Cyber Security Act: Rebranding of DSA?

The draft Cyber Security Act that was discussed in the Cabinet meeting on Monday has now been finalised. Two additional sections from the previous Digital Security Act have been made bailable in this new version. Initially, the government had suggested making eight of the non-bailable sections from the previous Act bailable, along with proposing reduced punishments for certain sections.

It's important to highlight that when the Digital Security Act was enacted back in 2018, both domestic and foreign human rights organisations, as well as members of the media, strongly protested against it. However, the government policymakers chose not to take these concerns into consideration.

During its enactment, the government stated that the Digital Security Act (DSA) was designed to curb digital media-related criminal activities. However, in practice, it has been employed to stifle press freedom and quell dissent. As per the speech delivered by Law Minister Anisul Haque in the Jatiya Sangsad (national parliament), a total of 7,001 cases were registered up until 31 January. Regrettably, he was unable to provide the exact number of individuals who have been arrested under this law.

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According to information from the international human rights organisation, Article 19, within the past three and a half years, 229 journalists have faced accusations in 115 cases under the Digital Security Act. Of these, 56 individuals have been subjected to arrests. In a majority of instances, the accused are taken into custody without proper investigation immediately after the case is filed.

Adding to this concerning trend, a case was filed against Samsuzzaman, the Savar correspondent of Prothom Alo, some 20 hours after he was apprehended at his residence for a news report. Presently, he is out on bail. Notably, Prothom Alo's editor, Matiur Rahman, has also been implicated in the same case. Furthermore, an analysis conducted by the Centre for Governance Studies (CGS) reveals that 27.41 per cent of cases filed under the DSA are directed at journalists.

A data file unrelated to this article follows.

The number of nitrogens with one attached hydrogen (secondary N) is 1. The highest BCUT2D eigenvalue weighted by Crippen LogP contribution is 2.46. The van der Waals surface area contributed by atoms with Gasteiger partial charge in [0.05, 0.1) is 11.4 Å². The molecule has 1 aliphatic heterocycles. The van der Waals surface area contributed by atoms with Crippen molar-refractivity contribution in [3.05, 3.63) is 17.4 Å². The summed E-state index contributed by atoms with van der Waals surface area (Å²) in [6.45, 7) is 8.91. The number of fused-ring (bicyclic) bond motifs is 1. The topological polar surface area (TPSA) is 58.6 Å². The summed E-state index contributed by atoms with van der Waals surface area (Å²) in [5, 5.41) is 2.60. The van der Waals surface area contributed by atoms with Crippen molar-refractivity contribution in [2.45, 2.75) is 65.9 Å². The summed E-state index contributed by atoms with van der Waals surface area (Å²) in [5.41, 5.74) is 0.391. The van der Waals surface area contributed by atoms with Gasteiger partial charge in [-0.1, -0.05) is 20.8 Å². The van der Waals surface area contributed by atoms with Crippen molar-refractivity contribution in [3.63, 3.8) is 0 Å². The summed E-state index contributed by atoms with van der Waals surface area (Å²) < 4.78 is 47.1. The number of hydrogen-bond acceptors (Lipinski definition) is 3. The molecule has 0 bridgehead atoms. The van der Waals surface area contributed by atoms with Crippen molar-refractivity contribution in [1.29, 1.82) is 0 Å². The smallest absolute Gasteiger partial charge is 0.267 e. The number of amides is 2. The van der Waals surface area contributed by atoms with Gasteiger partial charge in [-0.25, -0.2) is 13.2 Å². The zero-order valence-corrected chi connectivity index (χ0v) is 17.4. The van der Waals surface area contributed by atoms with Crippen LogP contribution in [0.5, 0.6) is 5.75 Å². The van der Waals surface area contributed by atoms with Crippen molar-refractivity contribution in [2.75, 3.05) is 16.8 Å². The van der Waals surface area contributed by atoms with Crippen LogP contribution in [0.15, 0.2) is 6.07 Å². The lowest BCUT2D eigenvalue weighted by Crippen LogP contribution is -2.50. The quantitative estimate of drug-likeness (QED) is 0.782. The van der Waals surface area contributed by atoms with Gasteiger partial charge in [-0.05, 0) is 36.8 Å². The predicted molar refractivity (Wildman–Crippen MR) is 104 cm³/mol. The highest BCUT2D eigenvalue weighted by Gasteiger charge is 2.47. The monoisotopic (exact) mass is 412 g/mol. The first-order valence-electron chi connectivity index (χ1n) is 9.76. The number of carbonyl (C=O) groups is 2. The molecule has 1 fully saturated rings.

Numerous organisations, including the Editors' Council, had urged for consultations with stakeholders prior to the finalisation of the proposed cyber security law. However, the government proceeded to conclude the process by publishing the draft on the website of a ministry within a span of 14 days.

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The proposed Cyber Security Act has rendered several previously non-bailable sections of the Digital Security Act as bailable. Additionally, certain sections have seen a reduction in penalties. Nevertheless, given that the fundamental structure of the digital security law remains unaltered, the concerns voiced by individuals from diverse classes and professions, including members of the media, are likely to persist. 

A significant drawback of the Cyber Security Act is its deficiency in providing clear definitions of cybercrimes. The four non-bailable sections, namely 17, 19, 27, and 33, present various aspects of concern. Article 17 addresses offenses and the associated penalties linked to unauthorised access to critical information infrastructure.

Section 19 pertains to harm inflicted upon computers, computer systems, and the like. Section 27 delves into matters of cyber terrorism, while Section 33 is concerned with hacking-related offenses. Consequently, akin to the Digital Security Act, the proposed legislation remains susceptible to being wielded arbitrarily for political motives.

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If the government genuinely aims to prevent the misuse of the law as a tool to curb press freedom and suppress dissent, it should engage in discussions with stakeholders and pass the legislation through parliament after duly considering their perspectives.

Even though the law's finalisation occurs within the cabinet meeting, ample opportunities exist to engage with stakeholders. Once the law is introduced in parliament, it will proceed to the parliamentary committee for evaluation, offering further avenues for discussions. 

Our unequivocal stance regarding the cyber security law is that it should not merely undergo a cosmetic transformation, but should also undergo a substantial change in its character. If the previous digital security law is re-imposed upon citizens under a new façade, the government must be prepared to bear the consequences of such a decision.